Handling online criticism

Published On: May 1, 2013Categories: Management

The right—and quick—response can salvage your digital reputation.

Imagine this: You’re surfing the web some morning, and a flurry of negative posts about your business or product line pops up. The criticism could come from a consumer website, a blog, a social-media discussion or from any one of many other web sources.

It could happen to you.

Your response to online criticism can influence public opinion toward you, positively or negatively. It’s good business to be prepared.
So if you stumble on negative online comments, keep these tips in mind as you prepare your response:

Listen and understand. If possible, contact the individual making the critical post before you post your response. Ask for details and, if the individual needs assistance or guidance, offer to provide it.

Be authoritative. Put yourself in a position of responsibility by placing your name and title in your post.

Get your position upfront. State your views in the first or second line of the response. This helps ensure that casual readers at least know where you stand. Readers engaged in the issue can read through the post, as you expound on the details.

Remain positive and upbeat. When you respond online, many people are watching, including current and prospective customers. Your online demeanor should convey the same sense of courtesy, sincerity and openness that you’d display to your very best customer.

Say thanks. It’s OK to offer online gratitude for sincere criticism. And because a thank-you is an expression of your interest and concern, it’s good business as well.

Admit mistakes. If you goofed up, better to say so upfront and publicly. Most customers will understand. Better yet, offer a convenient way to fix the problem. Or at least share your plans for fixing the problem. Your customers will appreciate this.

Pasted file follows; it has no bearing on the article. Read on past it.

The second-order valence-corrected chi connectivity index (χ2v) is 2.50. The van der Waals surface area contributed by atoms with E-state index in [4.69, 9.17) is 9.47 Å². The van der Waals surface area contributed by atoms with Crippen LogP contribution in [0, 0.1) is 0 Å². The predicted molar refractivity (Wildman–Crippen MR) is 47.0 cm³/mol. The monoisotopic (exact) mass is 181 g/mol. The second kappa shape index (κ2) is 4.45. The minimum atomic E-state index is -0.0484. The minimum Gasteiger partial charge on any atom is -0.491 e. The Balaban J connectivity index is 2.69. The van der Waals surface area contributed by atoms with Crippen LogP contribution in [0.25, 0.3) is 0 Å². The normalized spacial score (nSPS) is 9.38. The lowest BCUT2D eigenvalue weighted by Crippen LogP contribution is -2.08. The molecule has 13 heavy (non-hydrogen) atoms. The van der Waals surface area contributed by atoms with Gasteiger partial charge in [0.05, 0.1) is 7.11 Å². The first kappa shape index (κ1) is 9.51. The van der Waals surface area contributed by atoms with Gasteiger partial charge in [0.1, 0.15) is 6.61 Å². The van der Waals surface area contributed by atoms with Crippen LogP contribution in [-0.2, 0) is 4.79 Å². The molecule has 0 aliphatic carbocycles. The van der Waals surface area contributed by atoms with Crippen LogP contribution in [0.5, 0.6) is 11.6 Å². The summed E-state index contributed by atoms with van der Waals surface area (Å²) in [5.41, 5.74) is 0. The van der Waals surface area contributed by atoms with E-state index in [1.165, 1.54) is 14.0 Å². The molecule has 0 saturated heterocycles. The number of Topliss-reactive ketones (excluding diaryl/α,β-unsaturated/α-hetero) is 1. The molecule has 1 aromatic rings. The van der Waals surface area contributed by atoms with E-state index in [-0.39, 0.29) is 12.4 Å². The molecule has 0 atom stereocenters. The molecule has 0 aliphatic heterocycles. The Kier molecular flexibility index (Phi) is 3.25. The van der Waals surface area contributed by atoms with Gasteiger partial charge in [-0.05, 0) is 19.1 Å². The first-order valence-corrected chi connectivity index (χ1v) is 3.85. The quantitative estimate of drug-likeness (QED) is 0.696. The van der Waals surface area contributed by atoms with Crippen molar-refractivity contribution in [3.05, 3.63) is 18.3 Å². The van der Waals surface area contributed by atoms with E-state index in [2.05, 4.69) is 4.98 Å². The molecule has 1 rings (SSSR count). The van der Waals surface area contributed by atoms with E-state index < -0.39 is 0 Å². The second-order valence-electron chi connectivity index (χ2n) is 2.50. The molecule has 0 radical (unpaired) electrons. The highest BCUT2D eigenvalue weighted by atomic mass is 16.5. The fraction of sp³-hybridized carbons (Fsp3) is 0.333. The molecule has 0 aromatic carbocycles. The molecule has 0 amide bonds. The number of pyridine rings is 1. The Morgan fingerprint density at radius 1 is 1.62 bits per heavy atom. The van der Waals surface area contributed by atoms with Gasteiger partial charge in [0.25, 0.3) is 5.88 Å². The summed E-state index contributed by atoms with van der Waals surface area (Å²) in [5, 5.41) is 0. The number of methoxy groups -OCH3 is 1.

Educate. If the online criticism is unfounded, or due to misunderstanding, take the opportunity to compose an educational response: a step-by-step guide to the workings of a product or links to useful information, for instance. Links to solid FAQs on your website are especially appropriate; they provide solid information and assure customers that you value support.

Illustrate. If the issue is technically or emotionally complex, illustrate your position. You might, for example, post a diagram, relate an anecdote, offer a testimonial or provide links to specifications.

Offer to communicate. One of the all-important statements you can make in an online response to criticism is an offer to answer additional questions or provide more information. A convenient email address and telephone number should accompany your posts.

Ask questions. As part of your response, you might pose one or two strategic questions. You might, for instance, ask customers to evaluate your product attributes or training. Or explain how they solved the thorny problem your negative poster related. Probing questions, of course, can open you up for more criticism—but they can also open up an incredibly productive and profitable dialogue.

Reassure. As you close your response, reiterate your public commitment to excellence. And invite customers and prospective customers to contact you with their needs in the future.

Disagree politely and concisely. Occasionally, you might encounter harsh or rude criticism. Never attack, and don’t respond with insults and low blows; you’ll be perceived as lowering yourself to the poster’s standards. Instead, offer your response clearly and succinctly, without rancor. You might see other readers springing to your defense.

Act fast. The online world runs at a frantic pace. Information that appears online can be quickly perceived as fact if it’s not countered promptly. If you see a negative post, respond as quickly as possible—within 24 hours on the outside.

Don’t dodge the issue. Attempting to pressure a website host or blog owner to delete a negative post can easily backfire on you. Ditto for anonymous posts that “go negative” on the original poster.

Online communication is based on openness. Your willingness to engage in online dialogue is a powerful testament to high-quality support and service. By inviting questions, comments and dialogue, you enter the world of your customers—and position yourself as honest, approachable and interested. That’s an enviable position, one that can easily lead to new business opportunities.

Source: www.featuresnow.com